Where do our donations go?
Charitable contributions are sometimes looked at with scepticism. When we say a portion of our profits go towards African wild dog conservation, it is hard to quantify exactly where it makes landfall and which specific programmes it goes towards, unless it is a direct contribution like the one we make every year to Children in the Wilderness.
The Tusk Trust is a large organisation with many beneficiaries, but our contributions are designated to African wild dog conservation organisations we specify. One of them is the African Wildlife Conservation Fund.
Jeremy got this email
I hope all is well your side 🙂
We wanted to forward you the below since the funds received were so kindly designated by you in support of our work, thank you!
The money could not have come at a better time and was used to support the logistical costs of distributing library books to an additional 30 schools – which you will know is an incredible worthwhile initiative.
Thanks again for thinking of us, with warmest regards from Zimbabwe,
Jess and Rosemary”
The African Wildlife Conservation Fund, like many other organisations we support, believes that uplifting education in the local communities helps uplift the communities, opens a dialogue between communities and conservationists, and will have a long term benefit to the wildlife and humans in rural areas. As part of its education programme, it supports 123 rural primary schools around the Gonarezhou National Park and the Savé Valley Conservancy
The AWCF has set up libraries in many of the schools it supports but the logistics of getting books to those remote schools is a bit of a headache. Books for these libraries are donated by the Zambesi Schoolbook Project and Books for Africa and arrive at headquarters in bulk. In May 2017, the AWCF received a full container of library books and, with another one due in September, the pressure to get books out to the schools was immense.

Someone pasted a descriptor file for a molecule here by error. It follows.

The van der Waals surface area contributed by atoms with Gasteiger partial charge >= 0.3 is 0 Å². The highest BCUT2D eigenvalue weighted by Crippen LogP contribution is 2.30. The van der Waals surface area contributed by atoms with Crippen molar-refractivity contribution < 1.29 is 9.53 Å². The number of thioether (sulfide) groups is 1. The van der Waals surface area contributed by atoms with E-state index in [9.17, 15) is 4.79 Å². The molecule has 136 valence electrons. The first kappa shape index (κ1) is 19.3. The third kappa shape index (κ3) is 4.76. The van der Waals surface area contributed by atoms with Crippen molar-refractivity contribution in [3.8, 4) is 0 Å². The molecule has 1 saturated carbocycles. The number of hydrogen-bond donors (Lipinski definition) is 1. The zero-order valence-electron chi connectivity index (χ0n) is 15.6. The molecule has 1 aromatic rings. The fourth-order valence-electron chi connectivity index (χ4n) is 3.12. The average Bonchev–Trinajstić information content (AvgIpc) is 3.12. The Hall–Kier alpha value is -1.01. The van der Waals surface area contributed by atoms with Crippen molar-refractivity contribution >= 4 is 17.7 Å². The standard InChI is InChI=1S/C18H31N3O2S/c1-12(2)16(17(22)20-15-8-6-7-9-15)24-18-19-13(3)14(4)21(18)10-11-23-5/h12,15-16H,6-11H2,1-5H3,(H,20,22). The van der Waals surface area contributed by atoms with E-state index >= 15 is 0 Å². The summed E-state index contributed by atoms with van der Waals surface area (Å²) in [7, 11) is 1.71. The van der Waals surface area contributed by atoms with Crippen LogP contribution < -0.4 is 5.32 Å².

The Tusk money allowed them to deliver 30 000 books (1000 books to 30 schools) which in turn will benefit 18 000 primary school students, their teachers and very often, their wider communities as some of the school libraries are open to their immediate communities. The library project has had a significant impact on the literacy levels at these under resourced schools, as well as the pass rates in those schools. According to statistics gathered, the schools supported by AWCF had a 20% higher pass rate, than schools not supported by AWCF. In addition, the slight bias towards conservation themed books in the libraries has increased conservation awareness in the communities.
The AWCF has now established 106 libraries in the 123 schools they support, and the September shipment will establish the final 14 and top up the ones that are open to community members.
This is not the first time Painted Wolf has been involved helping the AWCF supported schools. Four years ago, in 2013, we completed a Pedals4Paws ride from Mana Pools to Gonarezhou. As part of that ride, we visited local under-resourced schools and presented them with stationery and other school supplies. We were thrilled to be able to see their art projects, where we were depicted on our bikes alongside African wild dogs. To see all the photos from that ride – visit the album on our facebook page. Or see the film on Youtube
Thank you to our UK people
There will be other projects and other beneficiaries from our wine sales and we thank our distributors, north south wines as well as all the wine merchants who carry our wines and promote them. Most of all thank you to all the wine and wild dog lovers in the UK, who buy our wines and make it possible for us to help some tiny rural primary schools become conservation education leaders.
Come and meet Jeremy
Jeremy will be in the UK for most of September, attending wine pairing dinners and in-store tastings across the country. We will be publishing a full list of times and places on Friday so that you can meet up with him and find out what’s new in the world of wine wanderings and wild dogs